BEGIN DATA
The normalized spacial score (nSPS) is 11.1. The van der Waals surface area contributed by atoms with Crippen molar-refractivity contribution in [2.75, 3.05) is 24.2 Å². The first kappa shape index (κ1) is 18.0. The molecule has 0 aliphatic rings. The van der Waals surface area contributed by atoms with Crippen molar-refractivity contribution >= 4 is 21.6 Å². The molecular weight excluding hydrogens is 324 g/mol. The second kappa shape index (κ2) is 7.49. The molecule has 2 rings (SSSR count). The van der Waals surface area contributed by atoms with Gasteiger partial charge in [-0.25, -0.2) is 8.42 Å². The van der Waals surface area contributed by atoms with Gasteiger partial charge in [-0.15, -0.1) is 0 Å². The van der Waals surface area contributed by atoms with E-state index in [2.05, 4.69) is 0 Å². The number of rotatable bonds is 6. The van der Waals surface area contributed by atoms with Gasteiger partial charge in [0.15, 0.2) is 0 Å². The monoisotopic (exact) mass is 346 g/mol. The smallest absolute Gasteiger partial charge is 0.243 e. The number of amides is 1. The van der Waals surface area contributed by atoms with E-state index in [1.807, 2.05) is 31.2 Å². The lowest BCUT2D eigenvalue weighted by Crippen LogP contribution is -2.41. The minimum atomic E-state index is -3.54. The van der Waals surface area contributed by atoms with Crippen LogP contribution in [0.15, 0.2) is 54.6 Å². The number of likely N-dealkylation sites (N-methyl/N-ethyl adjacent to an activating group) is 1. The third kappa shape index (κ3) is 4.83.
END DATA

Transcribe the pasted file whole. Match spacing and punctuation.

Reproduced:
The normalized spacial score (nSPS) is 11.1. The van der Waals surface area contributed by atoms with Crippen molar-refractivity contribution in [2.75, 3.05) is 24.2 Å². The first kappa shape index (κ1) is 18.0. The molecule has 0 aliphatic rings. The van der Waals surface area contributed by atoms with Crippen molar-refractivity contribution >= 4 is 21.6 Å². The molecular weight excluding hydrogens is 324 g/mol. The second kappa shape index (κ2) is 7.49. The molecule has 2 rings (SSSR count). The van der Waals surface area contributed by atoms with Gasteiger partial charge in [-0.25, -0.2) is 8.42 Å². The van der Waals surface area contributed by atoms with Gasteiger partial charge in [-0.15, -0.1) is 0 Å². The van der Waals surface area contributed by atoms with E-state index in [2.05, 4.69) is 0 Å². The number of rotatable bonds is 6. The van der Waals surface area contributed by atoms with Gasteiger partial charge in [0.15, 0.2) is 0 Å². The monoisotopic (exact) mass is 346 g/mol. The smallest absolute Gasteiger partial charge is 0.243 e. The number of amides is 1. The van der Waals surface area contributed by atoms with E-state index in [1.807, 2.05) is 31.2 Å². The lowest BCUT2D eigenvalue weighted by Crippen LogP contribution is -2.41. The minimum atomic E-state index is -3.54. The van der Waals surface area contributed by atoms with Crippen LogP contribution in [0.15, 0.2) is 54.6 Å². The number of likely N-dealkylation sites (N-methyl/N-ethyl adjacent to an activating group) is 1. The third kappa shape index (κ3) is 4.83.